“Why?” is not just a great song by the indomitable Annie Lennox. “WHY?” is also the question I often find myself asking about what I am doing here in AryanLandia, aka Prague.
In my second expat+HAREM guest post I discuss Prague’s dark legacies of Communism, Neo-Nazism and discrimination against the Romani peoples. I also discuss how I deal with being a visible minority in the city and the ways I have found to cope.
The day after the piece went live I was again hit in the face with the reality of how uncomfortable it can be for a person of color in Prague:
I was waiting for my tram, one stop away from home, the only brown person as per usual. I purposefully got on last since I would only be going one stop, which is the correct tram etiquette. An old woman was standing right in the doorway and wouldn’t move. I, and many others, bumped into her because of her awkward position, but instead of saying something to all of us she started screaming at me. I told her to relax and that I was getting off at the next stop. She yelled at me even louder.
Adrenaline started coursing through my body with such force my hands began to shake. She kept yelling. Since I didn’t understand what she was saying there was no way to respond. Laughter bubbled out. There was nothing else I could do. She kept yelling. Her face a mask of disgust and hatred. I looked at her contorted visage and laughed more, even though what I really wanted to do was spit rage.
The tram arrived at my stop. As I was leaving I said, “Have a nice day!” in a very bubbly and friendly California voice. Her mouth dropped to the floor in mortification, and I heard a ripple of chuckles from the people around me who understood what I’d said in English. It was hours before I stopped shaking, and then I had a tummyache from the adrenaline overdose, something that’s not happened to me in years, bringing back the trauma of Wendy’s murder. I called my husband, told him what happened. The Czechs he was with said if it happened again to loudly call the person, “bigot”, which means “racist” in Czech. Good to know, but sad that I have to know.
I came home and wept, the only release I could find for the utter humiliation I had just experienced.
So I started asking myself again, “WHY?” Why are you here, Sezin? Since I will not let a racist old bitch get the best of me, here’s what I’ve come up with:
I have two really good jobs, one at a renowned university and the other at a fantastic international school. My husband also has a great job which helps afford me time to write.
The creative energy in Prague is magnificent. Since I have lived here I have written a play, a full-length screenplay, been published in numerous newspapers, magazines and websites, placed as a runner-up winner in an expat writing competition, published my first novel, and I’m working on the sequel and a third novel already.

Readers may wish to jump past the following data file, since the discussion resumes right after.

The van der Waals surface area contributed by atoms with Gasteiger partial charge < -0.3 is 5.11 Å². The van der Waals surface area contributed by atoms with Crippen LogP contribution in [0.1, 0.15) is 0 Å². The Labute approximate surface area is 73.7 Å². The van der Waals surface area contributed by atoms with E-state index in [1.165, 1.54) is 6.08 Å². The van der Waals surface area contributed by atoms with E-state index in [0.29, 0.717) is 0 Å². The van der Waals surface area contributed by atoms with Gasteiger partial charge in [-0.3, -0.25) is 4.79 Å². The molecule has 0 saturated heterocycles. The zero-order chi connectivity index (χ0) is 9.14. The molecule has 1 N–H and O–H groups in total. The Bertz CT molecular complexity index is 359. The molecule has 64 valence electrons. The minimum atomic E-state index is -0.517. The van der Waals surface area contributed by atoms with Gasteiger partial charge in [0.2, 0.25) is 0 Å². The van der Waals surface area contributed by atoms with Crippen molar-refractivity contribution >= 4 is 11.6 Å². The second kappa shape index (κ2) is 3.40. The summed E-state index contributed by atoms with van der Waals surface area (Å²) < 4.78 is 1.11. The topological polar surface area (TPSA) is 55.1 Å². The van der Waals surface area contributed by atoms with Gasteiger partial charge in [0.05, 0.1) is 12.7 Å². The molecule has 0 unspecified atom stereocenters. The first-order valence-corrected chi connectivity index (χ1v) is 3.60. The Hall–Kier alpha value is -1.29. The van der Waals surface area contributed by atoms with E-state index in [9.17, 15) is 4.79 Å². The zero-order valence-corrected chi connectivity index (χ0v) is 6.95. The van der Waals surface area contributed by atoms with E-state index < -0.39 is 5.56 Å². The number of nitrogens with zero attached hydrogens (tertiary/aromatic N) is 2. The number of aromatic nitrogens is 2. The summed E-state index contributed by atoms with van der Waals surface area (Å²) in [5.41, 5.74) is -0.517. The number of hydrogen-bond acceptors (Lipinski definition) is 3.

I will not get arrested or harassed for my criticisms of Prague, like I might if I lived in the USA or Turkey or Sri Lanka.
I do not get sexually harassed in public like living in Spain or Pakistan.
I know an amazing tattoo artist whose art is phenomenal and who charges Czech rates for her work. If she worked in Switzerland, France or the USA she would be able to charge four times what she does here. A woman tattoo artist makes all the difference.
We have a beautiful flat right in the centre of town that overlooks the university botanical garden as well as my favorite spot in Prague: Vysehrad, the original 6th Century settlement of this crazy city.
There is no need for a car, useful since I still have not learned how to drive.
Since I’ve been here I’ve randomly met the entire Newcastle rugby team, a man who did the lighting for “AMERICAN BEAUTY” and “Flags of Our Fathers”, and Olympics silver medalists from the American volleyball team to Beijing.
I’ve managed to make friends with the notoriously closed-off Prague expat old-timers, the ones who’ve been here since the 1990s and who usually don’t bother talking with newcomers, a feat in and of itself.
I’ve overcome a portion of my fear of going out at nighttime alone.
For now Prague is home, I have made a great home for myself here, even though it is one that is separate from the lives of Czech natives. Yes, the world outside Sezin’s Prague tends to be a hostile environment, but I have the power to write about it and purge it so my life isn’t ruled by fear.
When it comes to the grain of it, my husband and I would have to deal with racism anywhere we went, whether directed towards me for being brown or towards him for being white. If, for example, we moved back to the USA I would fit right in to a black or Hispanic neighborhood and he would become the visible target.
I’m stubborn and been through worse in my life. I will stay in Prague until the city is done with me, and that’s final.
Do you ever find yourself asking “Why?” about the place you’ve chosen to live?
© Sezin Koehler 2010. Reprinting in any form requires permission from the author.